Here are the tax credits and other incentives we could identify for the Chicago area. Check with your utility company and for up-to-date info.

Note that if you lease, rather than buy, incentives usually go to the leasing company that installs and owns the panels on your roof, not you.

Federal tax credit: Uncle Sam will reimburse you 30 percent of what you paid for panels, equipment, storage devices, installation, and permits.

Net metering: If your system produces electricity that you don’t use, it’s pushed onto the grid, your meter spins in reverse, and your utility gives you a credit for it. The amount of the credit is pegged to the same retail price you pay and rolls forward to the next month. But if you are signed up on a time-of-use rate plan, you’ll get charged higher rates when you buy during peak times, but solar-energy producers often get paid lower non-peak rates when they sell.

Even if you produce a lot more electricity than you use, you won’t get rich as a solar-electricity generator. ComEd limits generating capacity to no more than 110 percent of the electricity you used in the previous 12 months, and any credits you build up over a year expire at the end of your annual billing cycle.

Solar Renewable Energy Credits (SRECs): The Illinois Shines program rewards you for electricity produced by solar energy systems. The program estimates the number of kWh your system will produce in its first 15 years, pays that to the installer, and the installer manages the SRECs over that period and passes on a percentage of the incentive to its customers in the form of a discount. The certificates are expected to pay almost $65 per 1,000 kWh; a 6kW system would generate an estimated 114 SRECs over 15 years—or a total rebate of more than $7,300.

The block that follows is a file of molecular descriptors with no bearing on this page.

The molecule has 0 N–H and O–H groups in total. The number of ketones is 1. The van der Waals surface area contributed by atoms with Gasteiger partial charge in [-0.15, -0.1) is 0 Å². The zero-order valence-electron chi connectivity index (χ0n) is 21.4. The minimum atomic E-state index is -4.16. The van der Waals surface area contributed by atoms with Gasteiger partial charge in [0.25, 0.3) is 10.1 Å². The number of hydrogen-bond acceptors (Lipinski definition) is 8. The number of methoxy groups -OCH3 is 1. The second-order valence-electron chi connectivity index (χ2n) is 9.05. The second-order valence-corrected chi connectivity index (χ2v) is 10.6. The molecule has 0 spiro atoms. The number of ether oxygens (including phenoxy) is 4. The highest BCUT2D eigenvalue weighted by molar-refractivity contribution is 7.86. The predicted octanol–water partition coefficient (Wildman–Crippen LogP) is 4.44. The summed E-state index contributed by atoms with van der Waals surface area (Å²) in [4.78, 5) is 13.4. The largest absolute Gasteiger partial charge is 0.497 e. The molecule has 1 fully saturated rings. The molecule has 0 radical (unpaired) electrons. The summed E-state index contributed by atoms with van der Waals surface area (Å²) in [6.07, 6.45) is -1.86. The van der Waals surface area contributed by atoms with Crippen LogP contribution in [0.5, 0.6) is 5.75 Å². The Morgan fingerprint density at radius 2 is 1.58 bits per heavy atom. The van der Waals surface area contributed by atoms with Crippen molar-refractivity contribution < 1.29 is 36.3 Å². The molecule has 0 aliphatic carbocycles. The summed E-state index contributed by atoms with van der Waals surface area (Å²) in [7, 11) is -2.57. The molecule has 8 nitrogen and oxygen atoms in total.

You’ll have to work out with your installer how much it will pay you. Two companies our undercover shoppers contacted told us they’d pass on 100 percent of the SREC discount if we bought, rather than leased, the system from them, but the math in another company’s proposal indicated we’d get only 68 percent. Of course, the more you get the better, so read the state-required disclosure statements that explain the expected value to compare proposals and negotiate a better deal, if needed.

Low-income program: Illinois Solar For All program helps low-income homeowners and renters.

Property tax exemption: It’s not a straight exemption in Illinois, but once you report the installation of your system to the local assessor’s office it will value it at an amount no greater than the dollar figure it would assign to a conventional HVAC system, and then exempt that increased amount from property taxes.